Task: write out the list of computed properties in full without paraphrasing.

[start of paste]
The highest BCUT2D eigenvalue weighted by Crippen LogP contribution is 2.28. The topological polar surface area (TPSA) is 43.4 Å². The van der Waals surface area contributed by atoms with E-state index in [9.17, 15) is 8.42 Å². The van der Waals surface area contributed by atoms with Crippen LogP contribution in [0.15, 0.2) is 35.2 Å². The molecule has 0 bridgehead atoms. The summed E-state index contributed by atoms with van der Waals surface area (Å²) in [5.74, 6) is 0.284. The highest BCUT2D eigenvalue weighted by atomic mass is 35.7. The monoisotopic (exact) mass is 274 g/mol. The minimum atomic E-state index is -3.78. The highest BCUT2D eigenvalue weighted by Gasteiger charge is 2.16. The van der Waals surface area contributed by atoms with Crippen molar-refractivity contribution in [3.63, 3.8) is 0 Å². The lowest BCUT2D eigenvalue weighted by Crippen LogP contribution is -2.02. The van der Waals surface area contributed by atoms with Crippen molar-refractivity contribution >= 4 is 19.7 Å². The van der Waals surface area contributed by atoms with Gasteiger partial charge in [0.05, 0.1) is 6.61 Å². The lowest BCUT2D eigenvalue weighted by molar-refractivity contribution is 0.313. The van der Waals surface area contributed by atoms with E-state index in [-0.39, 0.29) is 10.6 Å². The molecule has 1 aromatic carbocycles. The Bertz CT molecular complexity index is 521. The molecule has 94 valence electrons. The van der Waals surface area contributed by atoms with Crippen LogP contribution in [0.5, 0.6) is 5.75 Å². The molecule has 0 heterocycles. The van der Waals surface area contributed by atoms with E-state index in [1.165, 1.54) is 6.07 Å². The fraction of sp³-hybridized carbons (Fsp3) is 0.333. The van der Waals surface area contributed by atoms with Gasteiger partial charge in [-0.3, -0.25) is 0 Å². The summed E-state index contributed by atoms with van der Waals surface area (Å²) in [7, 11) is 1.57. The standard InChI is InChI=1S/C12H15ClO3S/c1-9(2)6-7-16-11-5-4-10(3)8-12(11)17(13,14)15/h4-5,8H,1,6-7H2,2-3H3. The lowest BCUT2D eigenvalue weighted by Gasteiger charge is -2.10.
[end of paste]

The highest BCUT2D eigenvalue weighted by Crippen LogP contribution is 2.28. The topological polar surface area (TPSA) is 43.4 Å². The van der Waals surface area contributed by atoms with E-state index in [9.17, 15) is 8.42 Å². The van der Waals surface area contributed by atoms with Crippen LogP contribution in [0.15, 0.2) is 35.2 Å². The molecule has 0 bridgehead atoms. The summed E-state index contributed by atoms with van der Waals surface area (Å²) in [5.74, 6) is 0.284. The highest BCUT2D eigenvalue weighted by atomic mass is 35.7. The monoisotopic (exact) mass is 274 g/mol. The minimum atomic E-state index is -3.78. The highest BCUT2D eigenvalue weighted by Gasteiger charge is 2.16. The van der Waals surface area contributed by atoms with Crippen molar-refractivity contribution in [3.63, 3.8) is 0 Å². The lowest BCUT2D eigenvalue weighted by Crippen LogP contribution is -2.02. The van der Waals surface area contributed by atoms with Crippen molar-refractivity contribution >= 4 is 19.7 Å². The van der Waals surface area contributed by atoms with Gasteiger partial charge in [0.05, 0.1) is 6.61 Å². The lowest BCUT2D eigenvalue weighted by molar-refractivity contribution is 0.313. The van der Waals surface area contributed by atoms with E-state index in [-0.39, 0.29) is 10.6 Å². The molecule has 1 aromatic carbocycles. The Bertz CT molecular complexity index is 521. The molecule has 94 valence electrons. The van der Waals surface area contributed by atoms with Crippen LogP contribution in [0.5, 0.6) is 5.75 Å². The molecule has 0 heterocycles. The van der Waals surface area contributed by atoms with E-state index in [1.165, 1.54) is 6.07 Å². The fraction of sp³-hybridized carbons (Fsp3) is 0.333. The van der Waals surface area contributed by atoms with Gasteiger partial charge in [-0.3, -0.25) is 0 Å². The summed E-state index contributed by atoms with van der Waals surface area (Å²) in [7, 11) is 1.57. The standard InChI is InChI=1S/C12H15ClO3S/c1-9(2)6-7-16-11-5-4-10(3)8-12(11)17(13,14)15/h4-5,8H,1,6-7H2,2-3H3. The lowest BCUT2D eigenvalue weighted by Gasteiger charge is -2.10.